Friday, August 19, 2016


This morning I received a note wishing me “Happy World Photo Day.”  It then proceeded to proclaim that photography is 177 years old today.  I am quite familiar with the history of photography and 177 years is not accurate.  The actual age of photography is 190 years.  Is there an explanation for this discrepancy?

The answer is “sort of”.  Even though this is not directly related to Leica, I think it is still worth looking into because without the invention of photography there obviously would be no Leica cameras.

Joseph Nicéphore Niépce.jpg Joseph Nicéphore Niépce

The history of photography would be incomplete without mentioning Joseph Nicéphore Niépce.  He must be credited with having produced the oldest surviving photograph in 1826.  He had experimented with heliography, as he called it, for quite some time and finally succeeded to produce a photograph that would not fade after just a very short time.

From a letter to his sister in 1816, he talked about having succeeded in producing recognizable photographs on paper coated with silver chloride.  However, he had no means to fix the images, keeping them from turning black after only a short while.  So he looked for other means to achieve his goal.  That led him to use Bitumen of Judea, a naturally occurring asphalt that had been used for various purposes since ancient times.

He had some early successes with this process making contact prints, usually of drawings.  But soon he would begin to use a camera obscura, a device used extensively to make very accurate drawings of scenes which were displayed by a lens in the camera on a ground glass.  Niépce correctly assumed that it should be possible to capture these images on sensitized pieces of paper.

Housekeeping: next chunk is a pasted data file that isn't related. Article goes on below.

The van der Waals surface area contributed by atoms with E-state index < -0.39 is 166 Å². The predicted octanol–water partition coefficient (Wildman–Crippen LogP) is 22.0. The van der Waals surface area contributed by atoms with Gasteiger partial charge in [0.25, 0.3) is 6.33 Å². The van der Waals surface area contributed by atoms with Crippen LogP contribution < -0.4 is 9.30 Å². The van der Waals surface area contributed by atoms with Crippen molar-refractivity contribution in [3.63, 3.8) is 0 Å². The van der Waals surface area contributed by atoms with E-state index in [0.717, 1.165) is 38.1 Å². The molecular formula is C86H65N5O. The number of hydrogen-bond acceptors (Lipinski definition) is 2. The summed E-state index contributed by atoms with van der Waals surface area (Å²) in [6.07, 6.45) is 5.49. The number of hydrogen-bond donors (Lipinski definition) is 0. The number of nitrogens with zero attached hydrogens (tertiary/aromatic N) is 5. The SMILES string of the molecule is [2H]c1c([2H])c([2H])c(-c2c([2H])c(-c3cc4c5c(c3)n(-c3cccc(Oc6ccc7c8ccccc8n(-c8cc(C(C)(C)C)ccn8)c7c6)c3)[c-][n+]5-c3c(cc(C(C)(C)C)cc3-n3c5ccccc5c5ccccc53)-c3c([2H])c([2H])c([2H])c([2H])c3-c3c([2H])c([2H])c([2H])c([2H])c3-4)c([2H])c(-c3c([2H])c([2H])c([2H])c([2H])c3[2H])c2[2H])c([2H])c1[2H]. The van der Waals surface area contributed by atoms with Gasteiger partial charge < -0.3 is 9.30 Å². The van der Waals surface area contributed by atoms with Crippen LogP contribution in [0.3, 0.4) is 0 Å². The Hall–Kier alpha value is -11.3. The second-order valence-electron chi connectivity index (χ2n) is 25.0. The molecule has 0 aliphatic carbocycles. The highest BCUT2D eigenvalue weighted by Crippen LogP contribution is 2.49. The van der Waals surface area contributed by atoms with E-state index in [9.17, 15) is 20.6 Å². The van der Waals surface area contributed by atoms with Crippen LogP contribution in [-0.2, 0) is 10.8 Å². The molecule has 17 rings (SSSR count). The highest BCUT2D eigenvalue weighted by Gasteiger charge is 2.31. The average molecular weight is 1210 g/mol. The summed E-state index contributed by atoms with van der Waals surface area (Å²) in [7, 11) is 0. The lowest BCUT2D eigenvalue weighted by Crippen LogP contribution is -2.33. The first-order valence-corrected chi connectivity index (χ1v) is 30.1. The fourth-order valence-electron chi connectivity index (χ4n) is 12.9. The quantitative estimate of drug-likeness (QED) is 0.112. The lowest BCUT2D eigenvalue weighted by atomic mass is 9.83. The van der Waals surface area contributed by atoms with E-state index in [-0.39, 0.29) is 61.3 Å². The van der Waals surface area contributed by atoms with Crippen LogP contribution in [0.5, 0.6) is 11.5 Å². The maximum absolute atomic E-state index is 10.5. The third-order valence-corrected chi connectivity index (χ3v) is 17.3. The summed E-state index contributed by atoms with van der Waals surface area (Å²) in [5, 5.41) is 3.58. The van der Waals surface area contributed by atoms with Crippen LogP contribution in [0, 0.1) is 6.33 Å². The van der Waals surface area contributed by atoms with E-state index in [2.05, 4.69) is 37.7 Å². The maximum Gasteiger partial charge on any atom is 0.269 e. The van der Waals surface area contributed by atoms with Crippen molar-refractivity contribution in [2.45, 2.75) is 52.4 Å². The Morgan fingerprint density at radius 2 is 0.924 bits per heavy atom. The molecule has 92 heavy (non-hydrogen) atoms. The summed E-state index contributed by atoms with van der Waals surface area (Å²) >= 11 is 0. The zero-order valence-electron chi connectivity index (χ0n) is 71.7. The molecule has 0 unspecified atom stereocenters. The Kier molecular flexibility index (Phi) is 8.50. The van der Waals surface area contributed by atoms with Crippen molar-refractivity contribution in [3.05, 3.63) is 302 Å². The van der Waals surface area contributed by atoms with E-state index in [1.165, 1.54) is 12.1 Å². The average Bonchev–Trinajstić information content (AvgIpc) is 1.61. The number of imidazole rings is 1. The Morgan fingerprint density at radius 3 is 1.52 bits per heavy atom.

He had noticed that a thin layer of bitumen of Judea would harden when exposed to light for a period of time.  Then, after the exposure, he would use lavender oil, a solvent, to wash away the less hardened areas.

In 1822, he used it to create what is believed to have been the world’s first permanent photographic image, a contact print of an engraving of Pope Pius VII, but it was later destroyed when Niépce attempted to make additional prints from it.  The earliest surviving photographic artifact by Niépce, made in 1825, is a copy of a 17th-century engraving of a man with a horse.  It is an ink-on-paper print, but the printing plate used to make it was photographically created by Niépce's heliography process.

From a letter to his brother Claude we know that his earliest success using a camera obscura apparently was in 1824.  Most of the time he tried to photograph the scene outside his window.  It is not known what happened to these photographs, the earliest surviving photograph from these experiments dates to 1816.  It is now the oldest known camera photograph still in existence. The historic image had seemingly been lost early in the 20th century, but photography historian Helmut Gernsheim succeeded in tracking it down in 1952. The exposure time required to make it is said to have been eight or nine hours.  That photograph is now in a museum at the University of Texas.

Niépce photograph from 1826, the oldest surviving photograph

Obviously an exposure time of eight hours is not very practical, to say the least.  That problem was partially solved by Louis Jacques-Mandé Daguerre.  He operated several theaters in Paris with rather elaborate stage scenes which he used to introduce the impression of movement by moving various theatrical stage paintings which were produced with the help of a camera obscura.  Daguerre had begun to think of directly producing these via a photographic process.